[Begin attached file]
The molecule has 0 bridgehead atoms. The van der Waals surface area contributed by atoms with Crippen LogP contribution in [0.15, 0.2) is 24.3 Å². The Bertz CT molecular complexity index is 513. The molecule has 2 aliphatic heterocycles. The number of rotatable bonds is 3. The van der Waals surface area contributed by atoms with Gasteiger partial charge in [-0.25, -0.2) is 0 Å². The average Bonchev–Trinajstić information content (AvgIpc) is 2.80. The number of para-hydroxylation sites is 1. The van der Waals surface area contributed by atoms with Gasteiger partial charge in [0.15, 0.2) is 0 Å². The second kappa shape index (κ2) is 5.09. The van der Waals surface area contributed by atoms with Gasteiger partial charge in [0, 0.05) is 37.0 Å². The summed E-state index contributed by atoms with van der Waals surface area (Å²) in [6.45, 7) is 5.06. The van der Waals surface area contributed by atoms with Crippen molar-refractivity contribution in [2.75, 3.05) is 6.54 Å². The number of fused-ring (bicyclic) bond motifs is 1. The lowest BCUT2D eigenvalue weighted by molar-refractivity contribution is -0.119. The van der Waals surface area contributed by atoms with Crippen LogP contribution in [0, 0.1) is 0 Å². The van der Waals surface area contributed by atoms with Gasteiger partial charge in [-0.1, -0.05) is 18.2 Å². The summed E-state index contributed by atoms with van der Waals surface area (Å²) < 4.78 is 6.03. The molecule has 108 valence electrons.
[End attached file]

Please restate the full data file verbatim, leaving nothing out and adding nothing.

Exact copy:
The molecule has 0 bridgehead atoms. The van der Waals surface area contributed by atoms with Crippen LogP contribution in [0.15, 0.2) is 24.3 Å². The Bertz CT molecular complexity index is 513. The molecule has 2 aliphatic heterocycles. The number of rotatable bonds is 3. The van der Waals surface area contributed by atoms with Gasteiger partial charge in [-0.25, -0.2) is 0 Å². The average Bonchev–Trinajstić information content (AvgIpc) is 2.80. The number of para-hydroxylation sites is 1. The van der Waals surface area contributed by atoms with Gasteiger partial charge in [0.15, 0.2) is 0 Å². The second kappa shape index (κ2) is 5.09. The van der Waals surface area contributed by atoms with Gasteiger partial charge in [0, 0.05) is 37.0 Å². The summed E-state index contributed by atoms with van der Waals surface area (Å²) in [6.45, 7) is 5.06. The van der Waals surface area contributed by atoms with Crippen molar-refractivity contribution in [2.75, 3.05) is 6.54 Å². The number of fused-ring (bicyclic) bond motifs is 1. The lowest BCUT2D eigenvalue weighted by molar-refractivity contribution is -0.119. The van der Waals surface area contributed by atoms with Crippen LogP contribution in [0, 0.1) is 0 Å². The van der Waals surface area contributed by atoms with Gasteiger partial charge in [-0.1, -0.05) is 18.2 Å². The summed E-state index contributed by atoms with van der Waals surface area (Å²) < 4.78 is 6.03. The molecule has 108 valence electrons.